US stocks fall on investment bank writedowns

Friday's session revealed the extent of investors' misgivings about the financial sector's efforts to sew up its troubles.

By AP
January 13, 2008 09:24
3 minute read.

 
X

Dear Reader,
As you can imagine, more people are reading The Jerusalem Post than ever before. Nevertheless, traditional business models are no longer sustainable and high-quality publications, like ours, are being forced to look for new ways to keep going. Unlike many other news organizations, we have not put up a paywall. We want to keep our journalism open and accessible and be able to keep providing you with news and analysis from the frontlines of Israel, the Middle East and the Jewish World.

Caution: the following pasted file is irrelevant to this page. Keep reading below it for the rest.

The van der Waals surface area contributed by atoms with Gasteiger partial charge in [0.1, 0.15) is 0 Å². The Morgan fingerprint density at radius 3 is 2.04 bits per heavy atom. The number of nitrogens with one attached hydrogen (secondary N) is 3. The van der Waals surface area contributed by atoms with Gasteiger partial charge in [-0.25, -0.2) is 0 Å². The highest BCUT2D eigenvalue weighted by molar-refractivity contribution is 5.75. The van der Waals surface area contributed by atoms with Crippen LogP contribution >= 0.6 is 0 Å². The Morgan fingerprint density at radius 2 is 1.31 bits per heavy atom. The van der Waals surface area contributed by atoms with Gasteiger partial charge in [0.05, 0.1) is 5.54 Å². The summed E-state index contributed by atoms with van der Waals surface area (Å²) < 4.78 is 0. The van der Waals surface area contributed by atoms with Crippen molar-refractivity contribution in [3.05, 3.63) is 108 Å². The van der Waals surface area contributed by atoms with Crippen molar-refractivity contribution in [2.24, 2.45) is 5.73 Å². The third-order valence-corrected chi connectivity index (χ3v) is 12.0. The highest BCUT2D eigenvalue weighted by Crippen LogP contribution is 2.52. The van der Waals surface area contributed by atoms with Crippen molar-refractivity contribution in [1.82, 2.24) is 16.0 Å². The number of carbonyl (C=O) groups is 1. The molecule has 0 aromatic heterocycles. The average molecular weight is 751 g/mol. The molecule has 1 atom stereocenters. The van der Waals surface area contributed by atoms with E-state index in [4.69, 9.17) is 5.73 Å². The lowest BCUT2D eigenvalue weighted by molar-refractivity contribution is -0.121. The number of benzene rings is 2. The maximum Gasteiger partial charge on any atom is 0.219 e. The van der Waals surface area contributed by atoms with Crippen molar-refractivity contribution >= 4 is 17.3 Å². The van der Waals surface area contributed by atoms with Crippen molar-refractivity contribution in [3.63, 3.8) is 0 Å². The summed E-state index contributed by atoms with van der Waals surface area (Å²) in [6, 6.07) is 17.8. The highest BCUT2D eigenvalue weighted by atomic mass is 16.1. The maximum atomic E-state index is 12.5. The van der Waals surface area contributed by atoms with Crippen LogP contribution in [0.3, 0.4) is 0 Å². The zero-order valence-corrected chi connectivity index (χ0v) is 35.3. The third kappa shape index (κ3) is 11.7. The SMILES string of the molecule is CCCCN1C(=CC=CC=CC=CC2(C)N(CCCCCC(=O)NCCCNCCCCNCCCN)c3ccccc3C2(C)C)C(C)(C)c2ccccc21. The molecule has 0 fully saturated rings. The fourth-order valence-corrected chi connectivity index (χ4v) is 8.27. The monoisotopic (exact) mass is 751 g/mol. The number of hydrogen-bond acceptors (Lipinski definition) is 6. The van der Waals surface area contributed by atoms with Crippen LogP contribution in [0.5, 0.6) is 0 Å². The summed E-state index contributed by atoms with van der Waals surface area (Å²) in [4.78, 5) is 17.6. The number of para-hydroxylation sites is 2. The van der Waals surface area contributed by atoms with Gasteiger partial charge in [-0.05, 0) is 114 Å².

As one of our loyal readers, we ask you to be our partner.

For $5 a month you will receive access to the following:

  • A user experience almost completely free of ads
  • Access to our Premium Section
  • Content from the award-winning Jerusalem Report and our monthly magazine to learn Hebrew - Ivrit
  • A brand new ePaper featuring the daily newspaper as it appears in print in Israel

Help us grow and continue telling Israel’s story to the world.

Thank you,

Ronit Hasin-Hochman, CEO, Jerusalem Post Group
Yaakov Katz, Editor-in-Chief

UPGRADE YOUR JPOST EXPERIENCE FOR 5$ PER MONTH Show me later